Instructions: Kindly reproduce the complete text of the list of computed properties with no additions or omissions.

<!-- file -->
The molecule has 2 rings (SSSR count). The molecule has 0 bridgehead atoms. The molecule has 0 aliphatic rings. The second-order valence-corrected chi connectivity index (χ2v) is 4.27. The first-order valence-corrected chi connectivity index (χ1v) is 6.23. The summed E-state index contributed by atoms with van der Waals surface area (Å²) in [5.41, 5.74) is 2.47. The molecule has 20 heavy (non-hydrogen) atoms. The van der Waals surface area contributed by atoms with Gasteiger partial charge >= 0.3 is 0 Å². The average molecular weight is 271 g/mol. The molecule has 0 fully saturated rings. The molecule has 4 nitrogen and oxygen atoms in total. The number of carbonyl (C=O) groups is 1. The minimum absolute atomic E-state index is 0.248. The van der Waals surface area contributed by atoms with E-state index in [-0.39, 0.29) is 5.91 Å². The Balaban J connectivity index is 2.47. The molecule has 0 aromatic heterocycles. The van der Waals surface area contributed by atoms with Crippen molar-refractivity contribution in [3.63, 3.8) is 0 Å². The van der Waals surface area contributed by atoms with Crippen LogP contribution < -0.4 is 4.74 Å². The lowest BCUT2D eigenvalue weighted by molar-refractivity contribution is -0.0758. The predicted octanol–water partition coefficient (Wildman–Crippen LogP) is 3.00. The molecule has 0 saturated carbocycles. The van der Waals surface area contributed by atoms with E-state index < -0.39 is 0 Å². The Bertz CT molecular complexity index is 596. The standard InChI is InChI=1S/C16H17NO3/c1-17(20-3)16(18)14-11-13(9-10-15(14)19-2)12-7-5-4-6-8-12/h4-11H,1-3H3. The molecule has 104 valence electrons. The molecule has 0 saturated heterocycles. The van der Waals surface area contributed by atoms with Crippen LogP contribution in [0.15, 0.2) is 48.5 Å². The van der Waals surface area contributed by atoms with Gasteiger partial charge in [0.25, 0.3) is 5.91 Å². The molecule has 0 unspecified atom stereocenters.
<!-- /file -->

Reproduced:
The molecule has 2 rings (SSSR count). The molecule has 0 bridgehead atoms. The molecule has 0 aliphatic rings. The second-order valence-corrected chi connectivity index (χ2v) is 4.27. The first-order valence-corrected chi connectivity index (χ1v) is 6.23. The summed E-state index contributed by atoms with van der Waals surface area (Å²) in [5.41, 5.74) is 2.47. The molecule has 20 heavy (non-hydrogen) atoms. The van der Waals surface area contributed by atoms with Gasteiger partial charge >= 0.3 is 0 Å². The average molecular weight is 271 g/mol. The molecule has 0 fully saturated rings. The molecule has 4 nitrogen and oxygen atoms in total. The number of carbonyl (C=O) groups is 1. The minimum absolute atomic E-state index is 0.248. The van der Waals surface area contributed by atoms with E-state index in [-0.39, 0.29) is 5.91 Å². The Balaban J connectivity index is 2.47. The molecule has 0 aromatic heterocycles. The van der Waals surface area contributed by atoms with Crippen molar-refractivity contribution in [3.63, 3.8) is 0 Å². The van der Waals surface area contributed by atoms with Crippen LogP contribution < -0.4 is 4.74 Å². The lowest BCUT2D eigenvalue weighted by molar-refractivity contribution is -0.0758. The predicted octanol–water partition coefficient (Wildman–Crippen LogP) is 3.00. The molecule has 0 saturated carbocycles. The van der Waals surface area contributed by atoms with E-state index < -0.39 is 0 Å². The Bertz CT molecular complexity index is 596. The standard InChI is InChI=1S/C16H17NO3/c1-17(20-3)16(18)14-11-13(9-10-15(14)19-2)12-7-5-4-6-8-12/h4-11H,1-3H3. The molecule has 104 valence electrons. The molecule has 0 saturated heterocycles. The van der Waals surface area contributed by atoms with Crippen LogP contribution in [0.15, 0.2) is 48.5 Å². The van der Waals surface area contributed by atoms with Gasteiger partial charge in [0.25, 0.3) is 5.91 Å². The molecule has 0 unspecified atom stereocenters.